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How many times should I follow up after a job interview?

Congratulations, you landed a job interview after weeks of searching. You spend weeks leading up to the interview preparing your answers, selecting an outfit, and mentally preparing your departure (and the look on your bosses’ face) at your current job.

Next thing you know, you’re interviewing, acing every question, joking with the interviewer, and you leave feeling refreshed.  You immediately send a thank you email expressing your gratitude and reiterating how great you are for the job. Then….communication is suddenly dropped… silence…. no response… and now you start to wonder.

  • Did they get my email?
  • Will they remember me if I don’t follow-up again?
  • Did they even like me?
  • Did they hire someone else?

Unfortunately, this happens all too often with job seekers and companies. It’s not intentional, but it is extremely frustrating for the jobseeker who spent time, money, emotion, and effort interviewing for the job. My clients come to me often and ask if they should reach out again and most importantly, why is the interviewer not responding. Without being there to watch the dynamics or know the inside scoop, here is my advice:

Remain calm and continue your search. I get it, it’s easier said than done, but you have to remember this… life goes on and time waits for no one. While you’re waiting for them to respond, you could’ve been interviewing somewhere else which increases your chances of being hired quicker. I always try to remind my clients, that the hiring process is often complex and doesn’t always go as quick as they would like. Here are a few scenarios to better help you understand the possibilities.

  • The HR Manager or other key decision makers may be out of the office (on vacation) or have more pressing priorities that delay the hiring process.
  • The company may have hired internally. Unfortunately, companies are required to post positions and interview for legal purposes. They may have already had a candidate picked out before you even stepped in the door. Is this frustrating… yes! Does it happen? Yes, and more often then you think.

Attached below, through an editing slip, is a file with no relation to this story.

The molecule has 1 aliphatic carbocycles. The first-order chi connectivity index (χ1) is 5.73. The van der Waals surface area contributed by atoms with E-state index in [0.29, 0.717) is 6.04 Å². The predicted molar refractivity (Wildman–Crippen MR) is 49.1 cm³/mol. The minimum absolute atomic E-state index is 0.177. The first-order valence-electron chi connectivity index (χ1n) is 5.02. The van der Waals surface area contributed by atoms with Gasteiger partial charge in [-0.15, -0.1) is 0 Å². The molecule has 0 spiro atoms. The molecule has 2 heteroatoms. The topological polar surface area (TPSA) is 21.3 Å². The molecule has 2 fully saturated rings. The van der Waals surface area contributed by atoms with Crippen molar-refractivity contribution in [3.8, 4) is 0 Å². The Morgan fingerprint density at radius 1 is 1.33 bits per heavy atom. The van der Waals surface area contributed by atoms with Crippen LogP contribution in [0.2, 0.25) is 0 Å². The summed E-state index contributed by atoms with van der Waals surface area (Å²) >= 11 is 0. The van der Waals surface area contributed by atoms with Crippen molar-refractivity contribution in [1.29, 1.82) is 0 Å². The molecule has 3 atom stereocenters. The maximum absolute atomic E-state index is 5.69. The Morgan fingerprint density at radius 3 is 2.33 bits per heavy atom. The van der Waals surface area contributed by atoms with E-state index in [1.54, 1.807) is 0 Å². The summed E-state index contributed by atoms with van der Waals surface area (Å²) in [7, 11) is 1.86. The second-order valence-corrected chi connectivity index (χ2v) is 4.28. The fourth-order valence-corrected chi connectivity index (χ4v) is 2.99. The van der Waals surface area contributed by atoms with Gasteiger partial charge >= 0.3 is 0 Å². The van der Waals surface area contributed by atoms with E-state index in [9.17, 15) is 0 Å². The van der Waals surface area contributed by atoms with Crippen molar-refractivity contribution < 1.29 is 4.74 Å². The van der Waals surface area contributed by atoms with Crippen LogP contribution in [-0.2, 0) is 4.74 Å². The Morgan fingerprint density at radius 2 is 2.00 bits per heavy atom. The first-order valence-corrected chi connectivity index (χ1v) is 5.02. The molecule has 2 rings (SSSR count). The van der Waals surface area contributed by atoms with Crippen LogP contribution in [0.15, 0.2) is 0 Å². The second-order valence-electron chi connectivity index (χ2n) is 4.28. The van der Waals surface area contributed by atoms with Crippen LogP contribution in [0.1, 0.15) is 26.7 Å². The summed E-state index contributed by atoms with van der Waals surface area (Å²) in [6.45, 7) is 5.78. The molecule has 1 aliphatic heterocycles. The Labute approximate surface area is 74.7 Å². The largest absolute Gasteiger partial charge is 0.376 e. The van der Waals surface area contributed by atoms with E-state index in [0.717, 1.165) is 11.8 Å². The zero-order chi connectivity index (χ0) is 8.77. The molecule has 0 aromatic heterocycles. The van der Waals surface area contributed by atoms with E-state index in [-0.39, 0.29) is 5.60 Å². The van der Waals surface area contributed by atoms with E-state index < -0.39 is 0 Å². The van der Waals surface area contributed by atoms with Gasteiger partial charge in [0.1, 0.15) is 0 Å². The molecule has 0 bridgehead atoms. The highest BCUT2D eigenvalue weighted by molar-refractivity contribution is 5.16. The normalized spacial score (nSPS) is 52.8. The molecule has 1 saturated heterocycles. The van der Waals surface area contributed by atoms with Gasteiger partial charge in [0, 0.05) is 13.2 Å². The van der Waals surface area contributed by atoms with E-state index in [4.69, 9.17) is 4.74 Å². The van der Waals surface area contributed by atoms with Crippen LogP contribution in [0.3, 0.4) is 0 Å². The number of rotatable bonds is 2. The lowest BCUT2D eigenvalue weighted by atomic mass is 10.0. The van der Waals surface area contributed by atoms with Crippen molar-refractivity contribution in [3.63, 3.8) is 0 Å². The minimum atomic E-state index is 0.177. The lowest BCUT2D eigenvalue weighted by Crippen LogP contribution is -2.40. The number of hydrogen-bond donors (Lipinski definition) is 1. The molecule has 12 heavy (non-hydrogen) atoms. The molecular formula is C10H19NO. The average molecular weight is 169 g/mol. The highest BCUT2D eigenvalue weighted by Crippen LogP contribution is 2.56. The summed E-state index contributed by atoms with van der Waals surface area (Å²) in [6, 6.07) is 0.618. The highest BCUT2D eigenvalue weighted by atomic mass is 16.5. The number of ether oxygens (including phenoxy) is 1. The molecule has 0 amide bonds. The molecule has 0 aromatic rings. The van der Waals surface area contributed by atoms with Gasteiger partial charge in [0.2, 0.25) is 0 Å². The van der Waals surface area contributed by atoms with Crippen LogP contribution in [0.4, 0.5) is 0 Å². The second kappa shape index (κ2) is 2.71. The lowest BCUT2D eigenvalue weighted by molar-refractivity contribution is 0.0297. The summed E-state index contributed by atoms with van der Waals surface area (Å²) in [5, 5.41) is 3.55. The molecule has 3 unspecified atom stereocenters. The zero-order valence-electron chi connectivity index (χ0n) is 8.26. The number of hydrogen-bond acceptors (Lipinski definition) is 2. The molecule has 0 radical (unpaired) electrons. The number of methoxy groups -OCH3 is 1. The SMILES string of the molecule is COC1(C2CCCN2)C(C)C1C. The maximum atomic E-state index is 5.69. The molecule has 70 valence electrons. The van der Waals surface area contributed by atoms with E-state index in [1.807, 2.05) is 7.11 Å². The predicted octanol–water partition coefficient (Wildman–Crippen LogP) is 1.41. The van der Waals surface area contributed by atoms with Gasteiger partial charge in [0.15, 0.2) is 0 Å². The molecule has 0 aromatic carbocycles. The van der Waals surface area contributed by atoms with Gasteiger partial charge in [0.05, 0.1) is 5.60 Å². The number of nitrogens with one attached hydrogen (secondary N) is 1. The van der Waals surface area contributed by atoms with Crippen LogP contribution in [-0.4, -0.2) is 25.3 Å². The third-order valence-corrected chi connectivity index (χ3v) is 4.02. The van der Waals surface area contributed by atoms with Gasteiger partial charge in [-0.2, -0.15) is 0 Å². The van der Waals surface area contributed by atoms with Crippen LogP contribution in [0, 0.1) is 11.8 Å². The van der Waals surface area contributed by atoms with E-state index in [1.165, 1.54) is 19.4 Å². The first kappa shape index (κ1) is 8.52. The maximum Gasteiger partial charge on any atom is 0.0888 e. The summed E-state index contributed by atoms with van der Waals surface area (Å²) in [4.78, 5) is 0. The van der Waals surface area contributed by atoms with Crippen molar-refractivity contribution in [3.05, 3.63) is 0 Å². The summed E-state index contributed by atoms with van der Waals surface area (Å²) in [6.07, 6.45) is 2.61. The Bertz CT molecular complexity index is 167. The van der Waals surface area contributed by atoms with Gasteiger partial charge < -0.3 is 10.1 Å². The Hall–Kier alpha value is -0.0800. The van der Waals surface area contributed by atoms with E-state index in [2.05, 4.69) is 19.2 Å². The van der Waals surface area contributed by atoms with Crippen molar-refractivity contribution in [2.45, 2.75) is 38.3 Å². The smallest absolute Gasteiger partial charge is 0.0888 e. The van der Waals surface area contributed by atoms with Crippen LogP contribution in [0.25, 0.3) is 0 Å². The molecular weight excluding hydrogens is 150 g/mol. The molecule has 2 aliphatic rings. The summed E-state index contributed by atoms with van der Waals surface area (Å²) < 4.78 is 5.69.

• The company may be going through an unexpected transition or restructure, which ultimately changes their priorities and puts new hires on the backburner.

As far as how many times you should reach out. My suggestion is always, two! Two times is the sweet spot. It shows excitement and politeness, but it doesn’t shout “I’m desperate, I need this now and have no other options.”  When desperation kicks in, it is harder to properly control emotions and communication. It may also come off as forceful or downright annoying. The employer already knows you’re interested, but things may be going on internally that they have no control of and what once seemed like a great candidate may now be perceived as pushy and bothersome.

To avoid this circumstance, ALWAYS ask about timeline during your interview. Standard interviews typically end with the interviewer asking, “do you have any questions for us.” Use this time wisely and make sure to always ask about their timeline and next steps. Their answer will give you an idea of what to expect, so that if there are any hiccups you can make mention of why you’re following up.

Most importantly, continue your search. Your goal should always be to land a few interviews during your search. The more options you have, the more leverage you can use while negotiating salary, benefits, and scheduling. Best of all, you’ll never feel like you’re settling because you are choosing where you truly want to spend 40+ hours per week!

Good luck friends, you got this!

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Hey there!

Chelsea Jay Resume Writer & Career Coach

I'm Chelsea Jay

As your coach, I'm here to remind you that you can redefine your career at any point in time & for any reason.

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